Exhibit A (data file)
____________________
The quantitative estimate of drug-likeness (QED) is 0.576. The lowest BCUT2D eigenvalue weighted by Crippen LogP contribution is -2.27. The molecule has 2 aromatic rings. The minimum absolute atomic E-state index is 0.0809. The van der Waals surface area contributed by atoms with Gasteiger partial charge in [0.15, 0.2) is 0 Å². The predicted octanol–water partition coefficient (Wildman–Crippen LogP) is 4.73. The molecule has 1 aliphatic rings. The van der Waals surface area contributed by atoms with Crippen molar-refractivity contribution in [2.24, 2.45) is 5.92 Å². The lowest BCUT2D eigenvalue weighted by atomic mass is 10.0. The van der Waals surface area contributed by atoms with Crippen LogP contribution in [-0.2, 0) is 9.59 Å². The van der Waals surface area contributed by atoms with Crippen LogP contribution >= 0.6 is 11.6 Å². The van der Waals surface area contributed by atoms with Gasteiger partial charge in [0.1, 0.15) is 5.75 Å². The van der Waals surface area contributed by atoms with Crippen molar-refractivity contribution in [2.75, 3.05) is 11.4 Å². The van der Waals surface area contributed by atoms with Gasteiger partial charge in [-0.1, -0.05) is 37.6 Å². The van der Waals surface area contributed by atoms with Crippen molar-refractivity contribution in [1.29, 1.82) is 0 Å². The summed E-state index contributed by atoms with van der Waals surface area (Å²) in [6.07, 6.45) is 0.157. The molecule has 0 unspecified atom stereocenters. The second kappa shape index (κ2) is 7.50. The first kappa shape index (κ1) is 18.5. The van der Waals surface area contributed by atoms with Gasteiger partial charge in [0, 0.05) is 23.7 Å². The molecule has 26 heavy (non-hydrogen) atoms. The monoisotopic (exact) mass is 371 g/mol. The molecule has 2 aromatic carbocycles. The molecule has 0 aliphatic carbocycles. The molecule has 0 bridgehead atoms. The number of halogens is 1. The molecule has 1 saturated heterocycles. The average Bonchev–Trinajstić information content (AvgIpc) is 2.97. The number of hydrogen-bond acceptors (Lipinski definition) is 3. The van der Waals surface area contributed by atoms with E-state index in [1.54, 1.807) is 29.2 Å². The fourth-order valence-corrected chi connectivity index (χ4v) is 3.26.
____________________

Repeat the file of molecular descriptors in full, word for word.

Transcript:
The quantitative estimate of drug-likeness (QED) is 0.576. The lowest BCUT2D eigenvalue weighted by Crippen LogP contribution is -2.27. The molecule has 2 aromatic rings. The minimum absolute atomic E-state index is 0.0809. The van der Waals surface area contributed by atoms with Gasteiger partial charge in [0.15, 0.2) is 0 Å². The predicted octanol–water partition coefficient (Wildman–Crippen LogP) is 4.73. The molecule has 1 aliphatic rings. The van der Waals surface area contributed by atoms with Crippen molar-refractivity contribution in [2.24, 2.45) is 5.92 Å². The lowest BCUT2D eigenvalue weighted by atomic mass is 10.0. The van der Waals surface area contributed by atoms with Crippen LogP contribution in [-0.2, 0) is 9.59 Å². The van der Waals surface area contributed by atoms with Crippen LogP contribution >= 0.6 is 11.6 Å². The van der Waals surface area contributed by atoms with Gasteiger partial charge in [0.1, 0.15) is 5.75 Å². The van der Waals surface area contributed by atoms with Crippen molar-refractivity contribution in [2.75, 3.05) is 11.4 Å². The van der Waals surface area contributed by atoms with Gasteiger partial charge in [-0.1, -0.05) is 37.6 Å². The van der Waals surface area contributed by atoms with Crippen molar-refractivity contribution in [1.29, 1.82) is 0 Å². The summed E-state index contributed by atoms with van der Waals surface area (Å²) in [6.07, 6.45) is 0.157. The molecule has 0 unspecified atom stereocenters. The second kappa shape index (κ2) is 7.50. The first kappa shape index (κ1) is 18.5. The van der Waals surface area contributed by atoms with Gasteiger partial charge in [0, 0.05) is 23.7 Å². The molecule has 26 heavy (non-hydrogen) atoms. The monoisotopic (exact) mass is 371 g/mol. The molecule has 2 aromatic carbocycles. The molecule has 0 aliphatic carbocycles. The molecule has 0 bridgehead atoms. The number of halogens is 1. The molecule has 1 saturated heterocycles. The average Bonchev–Trinajstić information content (AvgIpc) is 2.97. The number of hydrogen-bond acceptors (Lipinski definition) is 3. The van der Waals surface area contributed by atoms with E-state index in [1.54, 1.807) is 29.2 Å². The fourth-order valence-corrected chi connectivity index (χ4v) is 3.26.